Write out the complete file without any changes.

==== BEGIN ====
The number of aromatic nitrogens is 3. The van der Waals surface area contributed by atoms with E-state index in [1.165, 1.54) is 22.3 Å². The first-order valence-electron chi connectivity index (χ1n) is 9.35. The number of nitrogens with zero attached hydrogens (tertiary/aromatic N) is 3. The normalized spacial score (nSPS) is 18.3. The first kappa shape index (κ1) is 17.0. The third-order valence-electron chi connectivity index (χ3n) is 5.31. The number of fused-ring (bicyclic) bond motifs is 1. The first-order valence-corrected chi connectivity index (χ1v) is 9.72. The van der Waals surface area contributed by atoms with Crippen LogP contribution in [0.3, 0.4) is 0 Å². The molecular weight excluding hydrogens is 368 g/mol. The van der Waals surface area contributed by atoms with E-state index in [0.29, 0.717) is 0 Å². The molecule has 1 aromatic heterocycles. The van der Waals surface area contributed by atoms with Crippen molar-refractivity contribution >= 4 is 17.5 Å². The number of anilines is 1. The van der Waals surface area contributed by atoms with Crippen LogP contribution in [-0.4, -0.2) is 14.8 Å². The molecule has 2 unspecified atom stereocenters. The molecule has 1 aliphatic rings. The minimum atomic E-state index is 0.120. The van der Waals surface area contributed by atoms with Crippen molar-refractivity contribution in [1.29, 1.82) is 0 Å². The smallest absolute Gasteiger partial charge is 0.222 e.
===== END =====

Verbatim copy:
The number of aromatic nitrogens is 3. The van der Waals surface area contributed by atoms with E-state index in [1.165, 1.54) is 22.3 Å². The first-order valence-electron chi connectivity index (χ1n) is 9.35. The number of nitrogens with zero attached hydrogens (tertiary/aromatic N) is 3. The normalized spacial score (nSPS) is 18.3. The first kappa shape index (κ1) is 17.0. The third-order valence-electron chi connectivity index (χ3n) is 5.31. The number of fused-ring (bicyclic) bond motifs is 1. The first-order valence-corrected chi connectivity index (χ1v) is 9.72. The van der Waals surface area contributed by atoms with Crippen LogP contribution in [0.3, 0.4) is 0 Å². The molecular weight excluding hydrogens is 368 g/mol. The van der Waals surface area contributed by atoms with E-state index in [0.29, 0.717) is 0 Å². The molecule has 1 aromatic heterocycles. The van der Waals surface area contributed by atoms with Crippen molar-refractivity contribution >= 4 is 17.5 Å². The number of anilines is 1. The van der Waals surface area contributed by atoms with Crippen LogP contribution in [-0.4, -0.2) is 14.8 Å². The molecule has 2 unspecified atom stereocenters. The molecule has 1 aliphatic rings. The minimum atomic E-state index is 0.120. The van der Waals surface area contributed by atoms with Crippen molar-refractivity contribution in [1.29, 1.82) is 0 Å². The smallest absolute Gasteiger partial charge is 0.222 e.